Sensation Machines (Paperback)

Sensation Machines By Adam Wilson Cover Image
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A razor-sharp, darkly funny, and deeply human rendering of a Post-Trump America in economic free fall

Michael and Wendy Mixner are a Brooklyn-based couple whose marriage is failing in the wake of a personal tragedy. Michael, a Wall Street trader, is meanwhile keeping a secret: he lost the couple's life savings when a tanking economy caused a major market crash. And Wendy, a digital marketing strategist, has been hired onto a data-mining project of epic scale, whose mysterious creator has ambitions to solve a national crisis of mass unemployment and reshape America's social and political landscapes. When Michael's best friend is murdered, the evidence leads back to Wendy's client, setting off a dangerous chain of events that will profoundly change the couple--and the country.

Set in an economic dystopia that's just around the corner, Sensation Machines is both an endlessly twisty novel of big ideas, and a brilliantly observed human drama that grapples with greed, automation, universal basic income, wearable tech, revolutionary desires, and a broken justice system. Adam Wilson implicates not only the powerbrokers gaming the system and getting rich at the intersection of Wall Street, Madison Avenue, Silicon Valley, and Capitol Hill, but all of us: each one of us playing our parts, however willingly or unwillingly, in the vast systems that define and control our lives.

About the Author

Adam Wilson is the author of the short story collection What's Important is Feeling and the novel Flatscreen. His stories have appeared in The Paris Review, Tin House, and The Best American Short Stories, among other publications, and Flatscreen was a National Jewish Book Award finalist and an Indie Next Pick and was translated into German and Italian. Wilson has taught in the creative writing programs at Columbia and NYU. He lives in Brooklyn with his wife and son. Visit him online at

Praise For…

Praise for Sensation Machines

“Reads a little bit like Tom Wolfe in a futurist dystopia. There are full-throated riffs on materialism and tech surveillance, on simulation video gaming, white privilege and the lyrics of Eminem. A spirit of exhilaration fires the book’s best moments. We may be going to hell, but at least it’s fun to rant about.”
The Wall Street Journal

“A witty, incisive commentary on the fallout from a generation betrayed by the promise of the American dream that, it turns out, masked a foundation of greed, broken social structures, and the topsy-turvy values of capitalism first.”
—The Daily Beast

“Brilliant . . . Peel [it] one away, and it’s a paranoid near-future thriller with a deep swirl of dark humor circling around it . . . Wilson is a stylist with few contemporaries.”
Inside Hook

Sensation Machines might be set in the near future, but the concerns that fuel its plot—systemic racism, economic anxiety, and corporatist entities looking to sink laws that could lead to real change—feel decidedly relevant in 2020 . . . The characters are grappling for a better life; they’re also trying hard to keep their souls intact. And in the not-so-distant future, pulling that last one off is even harder than it is today.”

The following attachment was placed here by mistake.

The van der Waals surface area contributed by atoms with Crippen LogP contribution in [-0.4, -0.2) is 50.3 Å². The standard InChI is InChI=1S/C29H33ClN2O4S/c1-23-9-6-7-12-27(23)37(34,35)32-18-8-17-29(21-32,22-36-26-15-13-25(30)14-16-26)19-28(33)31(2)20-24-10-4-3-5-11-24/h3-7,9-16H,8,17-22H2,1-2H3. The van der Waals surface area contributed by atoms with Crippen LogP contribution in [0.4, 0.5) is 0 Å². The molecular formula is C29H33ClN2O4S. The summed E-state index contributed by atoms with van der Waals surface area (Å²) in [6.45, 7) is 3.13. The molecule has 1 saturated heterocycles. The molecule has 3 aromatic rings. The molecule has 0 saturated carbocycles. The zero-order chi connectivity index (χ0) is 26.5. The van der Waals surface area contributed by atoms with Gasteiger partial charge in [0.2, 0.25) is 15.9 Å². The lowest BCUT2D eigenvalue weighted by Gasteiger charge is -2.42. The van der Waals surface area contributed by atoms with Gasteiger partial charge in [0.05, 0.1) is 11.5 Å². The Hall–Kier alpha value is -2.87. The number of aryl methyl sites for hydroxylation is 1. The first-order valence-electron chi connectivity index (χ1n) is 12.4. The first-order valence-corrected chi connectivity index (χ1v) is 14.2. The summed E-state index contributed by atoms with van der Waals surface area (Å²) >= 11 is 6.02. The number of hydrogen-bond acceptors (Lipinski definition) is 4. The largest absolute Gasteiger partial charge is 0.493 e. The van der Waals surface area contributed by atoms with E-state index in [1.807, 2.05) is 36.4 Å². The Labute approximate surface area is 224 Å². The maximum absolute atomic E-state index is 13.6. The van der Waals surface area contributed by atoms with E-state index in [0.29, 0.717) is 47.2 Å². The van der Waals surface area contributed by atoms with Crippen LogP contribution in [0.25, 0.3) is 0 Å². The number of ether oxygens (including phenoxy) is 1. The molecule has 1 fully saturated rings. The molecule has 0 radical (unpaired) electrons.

“Wilson forgoes the collegiate joke-making found in his short fiction, and moves into a territory of New Yorker family novels long-occupied by social novelists like Gary Shteyngart and Saul Bellow . . . Wilson handles each chapter of the book’s second and third acts with a degree of care and empathy that makes Sensation Machines something more—more than, say, Aldous Huxley typing out a futurist dramedy for Seth Rogen or Adam McKay.”
—Cleveland Review of Books

“Despite the book’s current relevance, Sensation Machines could have also been published a decade ago, alongside post-Great Recession, New York novels like Gary Shteyngart’s Super Sad True Love Story and Sam Lipsyte’s The Ask, which engage in similar humorous yet sad searches for the heart of a thoroughly mediated world . . . Yet Wilson’s various gadgets are secondary to more lasting concerns of love, grief, inequality, and uncertainty. Wilson wants to believe that human connection, though refracted by capitalism, branding, crises, and augmented reality visors, has not been degraded, that it is not a thing of the nostalgic past or the utopian future but a constant possibility, if we can just stop playing characters in someone else’s game long enough to create it." 
Full Stop

“For a book set in the near-future, Sensation Machines feels pretty damn current. Social upheaval, antisemitism and class wars swirl in the background of the high-intensity novel.”
—Hey Alma

"With remarkable grace and wit, Adam Wilson puts the stethoscope to our national heart and diagnoses our deepest ills."
—Alexandra Kleeman, author of You Too Can Have a Body Like Mine and Intimations

"Sensation Machines is pitch dark and pitch perfect—a whip-smart take on marriage, capitalism, grief, and loneliness in a farcical, not-so-distant future. Adam Wilson effortlessly toggles between wry humor and genuine existential dread; the result is lyrical and lewd, brilliant and bleak."
—Kimberly King Parsons, author of Black Light

"Adam Wilson is a prose savant, and Sensation Machines is a not-so-small miracle. With its precise details about our current moment, profusion of voice and sound, Wilson's new novel brings to mind everyone from Saul Bellow to Paul Beatty, Grace Paley to Zadie Smith. But his ideas and his syntax and his humor are entirely his. This is a great book by one of our funniest smartest sharpest contemporary novelists."
—Daniel Torday, author of The Last Flight of Poxl West and Boomer 1
"Sensation Machines is precision-engineered to entertain, enlighten, and unsettle. Adam Wilson is a master craftsman with a globe-sized heart."
—Joshua Cohen, author of Book of Numbers

"Sensation Machines is part techno-political thriller, part social satire, and part family drama, and it succeeds wonderfully on all fronts. The book is smart, funny, and fast-paced, with lots to say about the mess we're in, but the thing that has stayed with me is its heart. Adam Wilson exemplifies that old Pynchonian dictum: Keep cool, but care."
—Christopher Beha, author of The Index of Self-Destructive Acts

"Wilson’s observations are often sharp-witted, extracting humor from sources like video game addiction, cryptocurrency, and herd mentality . . . as Michael and Wendy’s marriage fractures, the author carefully braids their individual narratives to a satisfying, if inevitable, crescendo. This feels all too real." 
Publisher's Weekly

"A deft juxtaposition of contemporary American classes on par with Richard Price's Lush Life." 
Kirkus Reviews

"Wilson delights with his pop-culture savvy, crisp prose, and unapologetic observations of revolutionary aspirations."